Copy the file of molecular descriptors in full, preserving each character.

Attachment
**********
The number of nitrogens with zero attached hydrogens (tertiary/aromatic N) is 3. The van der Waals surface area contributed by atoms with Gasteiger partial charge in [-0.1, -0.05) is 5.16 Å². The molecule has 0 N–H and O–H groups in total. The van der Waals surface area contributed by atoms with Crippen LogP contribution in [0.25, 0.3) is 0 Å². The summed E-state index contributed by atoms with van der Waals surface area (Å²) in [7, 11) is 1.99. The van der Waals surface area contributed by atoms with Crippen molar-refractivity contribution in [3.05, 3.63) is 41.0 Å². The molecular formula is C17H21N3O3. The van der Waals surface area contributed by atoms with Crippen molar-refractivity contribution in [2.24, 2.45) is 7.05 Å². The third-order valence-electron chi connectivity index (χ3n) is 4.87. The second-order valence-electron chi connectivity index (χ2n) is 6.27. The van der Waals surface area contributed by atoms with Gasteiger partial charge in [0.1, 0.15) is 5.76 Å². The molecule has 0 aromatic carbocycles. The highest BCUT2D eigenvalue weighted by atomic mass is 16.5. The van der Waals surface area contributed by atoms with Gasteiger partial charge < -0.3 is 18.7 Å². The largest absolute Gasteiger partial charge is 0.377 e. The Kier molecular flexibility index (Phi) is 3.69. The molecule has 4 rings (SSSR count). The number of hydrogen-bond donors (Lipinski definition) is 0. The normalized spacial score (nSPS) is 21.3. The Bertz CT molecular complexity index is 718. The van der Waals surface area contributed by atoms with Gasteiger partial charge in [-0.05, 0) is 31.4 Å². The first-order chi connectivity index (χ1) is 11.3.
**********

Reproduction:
The number of nitrogens with zero attached hydrogens (tertiary/aromatic N) is 3. The van der Waals surface area contributed by atoms with Gasteiger partial charge in [-0.1, -0.05) is 5.16 Å². The molecule has 0 N–H and O–H groups in total. The van der Waals surface area contributed by atoms with Crippen LogP contribution in [0.25, 0.3) is 0 Å². The summed E-state index contributed by atoms with van der Waals surface area (Å²) in [7, 11) is 1.99. The van der Waals surface area contributed by atoms with Crippen molar-refractivity contribution in [3.05, 3.63) is 41.0 Å². The molecular formula is C17H21N3O3. The van der Waals surface area contributed by atoms with Crippen molar-refractivity contribution in [2.24, 2.45) is 7.05 Å². The third-order valence-electron chi connectivity index (χ3n) is 4.87. The second-order valence-electron chi connectivity index (χ2n) is 6.27. The van der Waals surface area contributed by atoms with Gasteiger partial charge in [0.1, 0.15) is 5.76 Å². The molecule has 0 aromatic carbocycles. The highest BCUT2D eigenvalue weighted by atomic mass is 16.5. The van der Waals surface area contributed by atoms with Gasteiger partial charge < -0.3 is 18.7 Å². The largest absolute Gasteiger partial charge is 0.377 e. The Kier molecular flexibility index (Phi) is 3.69. The molecule has 4 rings (SSSR count). The number of hydrogen-bond donors (Lipinski definition) is 0. The normalized spacial score (nSPS) is 21.3. The Bertz CT molecular complexity index is 718. The van der Waals surface area contributed by atoms with Gasteiger partial charge in [-0.05, 0) is 31.4 Å². The first-order chi connectivity index (χ1) is 11.3.